I am currently project managing a software build, managing 2 developers, a QA engineer and UI/UX designers in the process. I am no longer hands on. Previously I was a former developer, but I did not enjoy it so switched to management as an agile project manager and find it much more interesting.

I would like to make a career out of this, but I do not want to ever go back to hands on development, is it possible that I can?

  • 1
    If you do not want to go back to development, what is it you are asking then?
    – WaltHouser
    May 5, 2016 at 17:28
  • 2
    Maybe this question would give you a good hint... How technical should a Project Manager be?
    – Tiago Cardoso
    May 5, 2016 at 20:33
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    The canonical answer to this question is "Yes". Because that's what I did and I have built my career on project managing technical (mostly software development) projects, without doing any actual development myself. Though I caveat that with the fact I do not do Agile, but the principle is sound I believe.
    – Marv Mills
    May 6, 2016 at 11:56

1 Answer 1


As you can see from the comment by @TiagoCardoso, there is no consensus answer. This is remarkable given that a forum like StackExchange will self-select toward the technically inclined participant. So the the general theme of "It's handy to be technical but not necessary" indicates that having a state-of-the-art grasp of the project technology is not essential.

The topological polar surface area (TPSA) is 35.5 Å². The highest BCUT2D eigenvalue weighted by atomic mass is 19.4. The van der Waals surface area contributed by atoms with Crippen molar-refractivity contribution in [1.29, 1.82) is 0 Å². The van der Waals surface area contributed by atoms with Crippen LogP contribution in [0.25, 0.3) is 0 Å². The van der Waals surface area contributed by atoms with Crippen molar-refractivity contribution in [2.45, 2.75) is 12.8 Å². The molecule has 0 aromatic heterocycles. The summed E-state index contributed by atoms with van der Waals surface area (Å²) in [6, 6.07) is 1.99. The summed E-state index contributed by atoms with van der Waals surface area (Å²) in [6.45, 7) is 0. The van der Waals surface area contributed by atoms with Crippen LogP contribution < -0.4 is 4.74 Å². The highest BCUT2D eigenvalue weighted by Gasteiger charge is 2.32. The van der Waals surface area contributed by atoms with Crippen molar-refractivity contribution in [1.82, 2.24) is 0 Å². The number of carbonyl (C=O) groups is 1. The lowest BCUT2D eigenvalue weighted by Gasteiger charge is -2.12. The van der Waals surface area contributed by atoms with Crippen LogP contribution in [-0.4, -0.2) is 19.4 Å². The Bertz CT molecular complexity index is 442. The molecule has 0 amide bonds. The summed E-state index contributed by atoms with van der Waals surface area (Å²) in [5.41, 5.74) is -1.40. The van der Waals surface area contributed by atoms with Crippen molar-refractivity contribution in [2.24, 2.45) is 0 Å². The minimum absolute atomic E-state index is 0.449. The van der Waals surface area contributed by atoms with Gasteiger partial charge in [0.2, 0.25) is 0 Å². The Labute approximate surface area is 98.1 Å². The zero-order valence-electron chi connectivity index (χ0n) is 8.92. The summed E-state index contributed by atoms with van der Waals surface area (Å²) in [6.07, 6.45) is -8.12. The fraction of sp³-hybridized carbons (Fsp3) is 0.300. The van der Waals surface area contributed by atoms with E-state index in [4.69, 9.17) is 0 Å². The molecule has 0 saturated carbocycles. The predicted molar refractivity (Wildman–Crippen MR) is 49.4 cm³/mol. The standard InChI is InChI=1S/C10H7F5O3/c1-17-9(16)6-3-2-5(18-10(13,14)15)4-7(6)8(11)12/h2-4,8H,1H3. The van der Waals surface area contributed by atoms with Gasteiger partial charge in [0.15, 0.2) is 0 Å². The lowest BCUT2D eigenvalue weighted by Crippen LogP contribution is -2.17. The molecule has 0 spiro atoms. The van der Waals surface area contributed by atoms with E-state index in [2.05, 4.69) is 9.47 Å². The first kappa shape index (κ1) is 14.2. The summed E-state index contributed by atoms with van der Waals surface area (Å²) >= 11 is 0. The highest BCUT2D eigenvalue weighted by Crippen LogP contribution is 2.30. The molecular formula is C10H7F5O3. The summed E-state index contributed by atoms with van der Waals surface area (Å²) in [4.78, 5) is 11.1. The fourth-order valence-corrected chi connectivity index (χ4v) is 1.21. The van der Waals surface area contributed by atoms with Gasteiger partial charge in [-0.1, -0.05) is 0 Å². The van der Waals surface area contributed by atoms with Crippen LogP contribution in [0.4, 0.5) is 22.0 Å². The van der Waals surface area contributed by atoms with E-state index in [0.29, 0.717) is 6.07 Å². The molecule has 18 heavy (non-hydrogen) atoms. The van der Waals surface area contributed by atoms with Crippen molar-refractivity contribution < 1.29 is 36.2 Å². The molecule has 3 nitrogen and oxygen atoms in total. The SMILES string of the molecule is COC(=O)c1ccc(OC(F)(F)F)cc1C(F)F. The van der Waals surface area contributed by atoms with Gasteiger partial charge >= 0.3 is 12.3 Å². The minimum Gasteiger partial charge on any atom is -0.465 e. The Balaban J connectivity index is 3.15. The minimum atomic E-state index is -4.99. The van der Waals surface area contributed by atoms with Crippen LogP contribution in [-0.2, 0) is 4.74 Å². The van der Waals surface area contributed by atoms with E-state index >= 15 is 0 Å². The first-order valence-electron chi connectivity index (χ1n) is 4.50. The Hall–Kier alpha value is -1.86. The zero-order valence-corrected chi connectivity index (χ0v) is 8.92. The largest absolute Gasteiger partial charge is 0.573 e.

As per the Project Management Body of Knowledge, the PM spends 90% of his/her time communicating. See Leading technical teams as an agile non technical project manager. You will need to reach out frequently to internal and external stakeholders. The former are team members and supporting personnel and anyone appearing as a task or activity owner on your WBS. External stakeholders are customers, top management, trade associations, other divisions in your firm, or anyone you can influence your project positively or negatively. More on stakeholder management at Working with a "single point of contact" How to transition from programmer to project manager? for more suggestions on making the transition.

So there is no time for you to actually do "real work." As PM, you remove obstacles and encourage progress. That's why non-technical PMs can thrive and gain team member respect and support. The team will appreciate your ability in keeping the budget and resources flowing and keeping sight-seeing managers out of their hair. The team's lead developers should do the technical troubleshooting, with the occasional consultant brought to address the more intractable problems.

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